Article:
Graphic design legend and educator Lou Danziger, who taught at Chouinard, CalArts, Harvard University–and continues to teach at his alma mater, Art Center College of Design–celebrated his 90th birthday on Nov.17. In appreciation of his work and teaching, an exhibition of Danziger’s work was mounted at Art Center’s South Campus in downtown Pasadena last week.
At the opening reception on Nov. 14, Danziger was greeted by a throng of well-wishers including designers Wayne Hunt, Jayme Odgers, Mikio Osaki, Meryl Pollen, Scott Taylor, Tracey Schiffman and Roland Young. In a biography of Danziger posted on the AIGA website, art director and graphic design historian Steven Heller wrote of Danziger, the recipient of the AIGA Medal in 1998:
Although his work promoted a time-sensitive product or idea, Danziger used a timeless design intelligence—a true universality that defies the parameters of the period—when he ensured that the page or pages he designed were structurally sound, piqued the audience’s interest, imparted a message, and left a mark. Danziger’s work challenges the notion that all graphic design is ephemeral. Though the message may eventually be obsolete, like a classic painting or sculpture, the formal essence of his work is as fresh as the day it was composed.
In an interview conducted by Heller for his book Graphic Design History (Allworth Press, 2001), he asked Danziger about the origins of his class in the history of graphic design:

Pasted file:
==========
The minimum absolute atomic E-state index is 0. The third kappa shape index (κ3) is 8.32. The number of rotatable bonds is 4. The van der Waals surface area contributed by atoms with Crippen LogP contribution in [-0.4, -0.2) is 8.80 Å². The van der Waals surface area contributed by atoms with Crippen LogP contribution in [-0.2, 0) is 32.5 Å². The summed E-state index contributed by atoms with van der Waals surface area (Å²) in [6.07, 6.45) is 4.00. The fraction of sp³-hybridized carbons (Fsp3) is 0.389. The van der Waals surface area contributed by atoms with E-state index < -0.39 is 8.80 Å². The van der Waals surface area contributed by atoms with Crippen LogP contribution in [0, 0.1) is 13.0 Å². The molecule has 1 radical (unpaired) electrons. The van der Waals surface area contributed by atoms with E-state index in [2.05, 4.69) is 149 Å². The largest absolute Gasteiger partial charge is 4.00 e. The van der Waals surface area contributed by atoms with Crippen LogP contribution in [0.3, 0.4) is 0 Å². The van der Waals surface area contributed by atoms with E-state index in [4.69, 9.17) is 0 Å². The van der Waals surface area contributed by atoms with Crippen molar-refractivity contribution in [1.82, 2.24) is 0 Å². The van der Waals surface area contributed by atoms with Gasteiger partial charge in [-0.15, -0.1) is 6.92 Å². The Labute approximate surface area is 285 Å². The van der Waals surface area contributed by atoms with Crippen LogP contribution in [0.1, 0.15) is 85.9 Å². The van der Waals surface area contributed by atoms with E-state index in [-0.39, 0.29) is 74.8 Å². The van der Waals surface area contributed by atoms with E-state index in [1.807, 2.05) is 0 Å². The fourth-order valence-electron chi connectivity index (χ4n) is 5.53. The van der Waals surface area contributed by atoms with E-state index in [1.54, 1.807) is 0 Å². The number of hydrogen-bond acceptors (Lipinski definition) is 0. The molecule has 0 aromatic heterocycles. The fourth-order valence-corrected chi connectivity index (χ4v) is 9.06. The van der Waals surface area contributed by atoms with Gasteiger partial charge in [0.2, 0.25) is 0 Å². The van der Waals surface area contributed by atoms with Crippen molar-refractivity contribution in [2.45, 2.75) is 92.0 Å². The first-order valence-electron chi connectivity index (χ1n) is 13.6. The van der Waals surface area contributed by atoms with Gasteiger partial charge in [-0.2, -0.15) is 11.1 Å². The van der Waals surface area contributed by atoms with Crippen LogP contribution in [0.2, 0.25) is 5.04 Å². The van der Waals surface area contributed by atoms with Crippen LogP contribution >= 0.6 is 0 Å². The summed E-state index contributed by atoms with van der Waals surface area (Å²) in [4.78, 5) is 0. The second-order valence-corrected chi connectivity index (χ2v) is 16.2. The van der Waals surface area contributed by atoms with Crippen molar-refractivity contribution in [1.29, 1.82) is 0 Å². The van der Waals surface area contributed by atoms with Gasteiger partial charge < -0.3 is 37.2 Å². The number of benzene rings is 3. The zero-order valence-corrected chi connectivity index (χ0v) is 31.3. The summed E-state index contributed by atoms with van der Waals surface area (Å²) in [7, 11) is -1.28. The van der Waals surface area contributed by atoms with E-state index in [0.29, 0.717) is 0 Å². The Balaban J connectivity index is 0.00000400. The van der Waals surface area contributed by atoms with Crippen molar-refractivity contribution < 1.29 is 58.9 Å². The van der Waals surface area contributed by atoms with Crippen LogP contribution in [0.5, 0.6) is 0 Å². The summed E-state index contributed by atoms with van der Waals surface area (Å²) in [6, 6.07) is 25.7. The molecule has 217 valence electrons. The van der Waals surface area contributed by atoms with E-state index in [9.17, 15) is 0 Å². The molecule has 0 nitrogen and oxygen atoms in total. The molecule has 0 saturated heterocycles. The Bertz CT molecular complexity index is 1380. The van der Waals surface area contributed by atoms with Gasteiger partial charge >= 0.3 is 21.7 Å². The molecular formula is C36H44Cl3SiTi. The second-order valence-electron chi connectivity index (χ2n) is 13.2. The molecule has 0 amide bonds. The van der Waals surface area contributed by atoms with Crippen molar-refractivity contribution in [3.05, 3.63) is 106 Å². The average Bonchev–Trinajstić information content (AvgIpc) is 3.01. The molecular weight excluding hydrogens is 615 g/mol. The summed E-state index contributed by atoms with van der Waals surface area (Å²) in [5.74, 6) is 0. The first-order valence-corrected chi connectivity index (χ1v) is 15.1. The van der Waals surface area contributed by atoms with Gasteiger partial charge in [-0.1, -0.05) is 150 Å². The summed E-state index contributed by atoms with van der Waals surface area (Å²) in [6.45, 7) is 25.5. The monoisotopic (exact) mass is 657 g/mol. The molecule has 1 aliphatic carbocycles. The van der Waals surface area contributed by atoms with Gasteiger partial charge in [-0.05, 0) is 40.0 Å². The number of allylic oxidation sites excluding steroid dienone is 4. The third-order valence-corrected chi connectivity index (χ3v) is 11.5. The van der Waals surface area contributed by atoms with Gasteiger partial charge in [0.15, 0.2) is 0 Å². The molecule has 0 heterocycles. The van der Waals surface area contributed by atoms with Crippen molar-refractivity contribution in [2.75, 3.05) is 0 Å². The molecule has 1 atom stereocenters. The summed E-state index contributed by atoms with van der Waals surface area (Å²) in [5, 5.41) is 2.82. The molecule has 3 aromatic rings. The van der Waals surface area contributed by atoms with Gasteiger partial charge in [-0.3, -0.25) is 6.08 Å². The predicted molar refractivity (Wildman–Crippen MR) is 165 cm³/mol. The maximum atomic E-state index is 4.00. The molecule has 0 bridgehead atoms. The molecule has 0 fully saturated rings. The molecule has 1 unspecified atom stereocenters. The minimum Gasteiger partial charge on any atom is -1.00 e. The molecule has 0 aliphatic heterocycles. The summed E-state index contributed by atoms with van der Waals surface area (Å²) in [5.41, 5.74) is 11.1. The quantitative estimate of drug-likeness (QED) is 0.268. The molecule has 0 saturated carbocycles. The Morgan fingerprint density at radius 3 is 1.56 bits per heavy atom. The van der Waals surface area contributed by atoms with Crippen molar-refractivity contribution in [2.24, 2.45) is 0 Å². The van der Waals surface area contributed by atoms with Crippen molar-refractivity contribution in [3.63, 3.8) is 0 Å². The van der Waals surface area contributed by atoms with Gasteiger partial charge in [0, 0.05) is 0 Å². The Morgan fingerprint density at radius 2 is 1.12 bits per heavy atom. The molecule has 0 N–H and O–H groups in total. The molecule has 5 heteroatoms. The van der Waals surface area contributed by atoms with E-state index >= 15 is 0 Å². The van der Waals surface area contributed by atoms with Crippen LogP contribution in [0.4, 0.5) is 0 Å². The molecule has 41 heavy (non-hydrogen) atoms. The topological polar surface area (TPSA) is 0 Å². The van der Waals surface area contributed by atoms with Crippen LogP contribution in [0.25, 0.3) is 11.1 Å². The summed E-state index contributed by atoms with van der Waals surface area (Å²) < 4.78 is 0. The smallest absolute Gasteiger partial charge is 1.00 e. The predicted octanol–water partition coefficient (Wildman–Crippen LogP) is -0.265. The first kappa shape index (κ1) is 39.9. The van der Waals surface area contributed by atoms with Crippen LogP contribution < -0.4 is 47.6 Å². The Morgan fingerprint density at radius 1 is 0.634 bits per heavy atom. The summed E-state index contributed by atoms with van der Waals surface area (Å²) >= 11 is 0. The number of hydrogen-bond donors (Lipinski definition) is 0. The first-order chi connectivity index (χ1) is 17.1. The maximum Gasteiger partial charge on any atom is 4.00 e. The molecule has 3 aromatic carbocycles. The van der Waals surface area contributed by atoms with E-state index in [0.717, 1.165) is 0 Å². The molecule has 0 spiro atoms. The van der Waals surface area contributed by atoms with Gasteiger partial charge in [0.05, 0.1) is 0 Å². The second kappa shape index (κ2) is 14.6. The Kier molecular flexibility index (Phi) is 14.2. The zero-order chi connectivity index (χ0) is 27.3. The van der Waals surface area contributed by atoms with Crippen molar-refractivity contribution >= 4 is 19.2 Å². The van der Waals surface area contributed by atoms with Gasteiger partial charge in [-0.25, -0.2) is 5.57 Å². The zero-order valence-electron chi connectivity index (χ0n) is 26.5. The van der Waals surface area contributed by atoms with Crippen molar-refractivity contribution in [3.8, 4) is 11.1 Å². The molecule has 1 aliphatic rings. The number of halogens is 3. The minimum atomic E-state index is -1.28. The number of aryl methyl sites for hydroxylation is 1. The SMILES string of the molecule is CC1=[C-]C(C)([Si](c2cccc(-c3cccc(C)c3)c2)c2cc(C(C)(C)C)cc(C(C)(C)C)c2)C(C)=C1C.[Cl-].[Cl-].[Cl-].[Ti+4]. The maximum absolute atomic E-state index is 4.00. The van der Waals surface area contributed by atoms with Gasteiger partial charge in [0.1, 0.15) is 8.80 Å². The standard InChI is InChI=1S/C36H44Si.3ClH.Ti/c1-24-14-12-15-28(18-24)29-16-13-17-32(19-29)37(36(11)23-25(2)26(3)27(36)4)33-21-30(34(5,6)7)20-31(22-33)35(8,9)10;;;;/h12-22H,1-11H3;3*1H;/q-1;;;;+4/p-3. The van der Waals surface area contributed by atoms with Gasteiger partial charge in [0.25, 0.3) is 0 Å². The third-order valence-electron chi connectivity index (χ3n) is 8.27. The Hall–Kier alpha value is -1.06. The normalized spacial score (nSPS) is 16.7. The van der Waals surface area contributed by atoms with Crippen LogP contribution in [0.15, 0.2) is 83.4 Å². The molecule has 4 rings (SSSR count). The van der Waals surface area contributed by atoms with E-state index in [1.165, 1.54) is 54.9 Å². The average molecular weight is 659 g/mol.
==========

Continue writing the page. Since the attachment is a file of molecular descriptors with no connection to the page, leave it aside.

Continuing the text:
I began teaching [it] at CalArts in 1972 or ’73. It was a course begun by Keith Godard a year earlier and it was to my knowledge the only course of its kind at the time. It all began because Keith and I who were colleagues at CalArts would often commiserate about how difficult it was to teach students who had no knowledge of the design pioneers. As far as I know Keith should be given the credit of teaching the first course in graphic design history that was listed in a school’s catalog. It was an official part of the curriculum… when he left CalArts for New York City I picked up and greatly elaborated the course over the next twenty-five years…
On benefits students derive from having an historical grounding Danziger said:
…Students develop a greater commitment to their work, which they now see as a continuum. They see themselves as part of something, perhaps the next contributors to this history. They also begin to understand the connections between industrial and social change and how these changes play a role in the shaping of designers’ work. The connection between their work and the milieu from which it springs.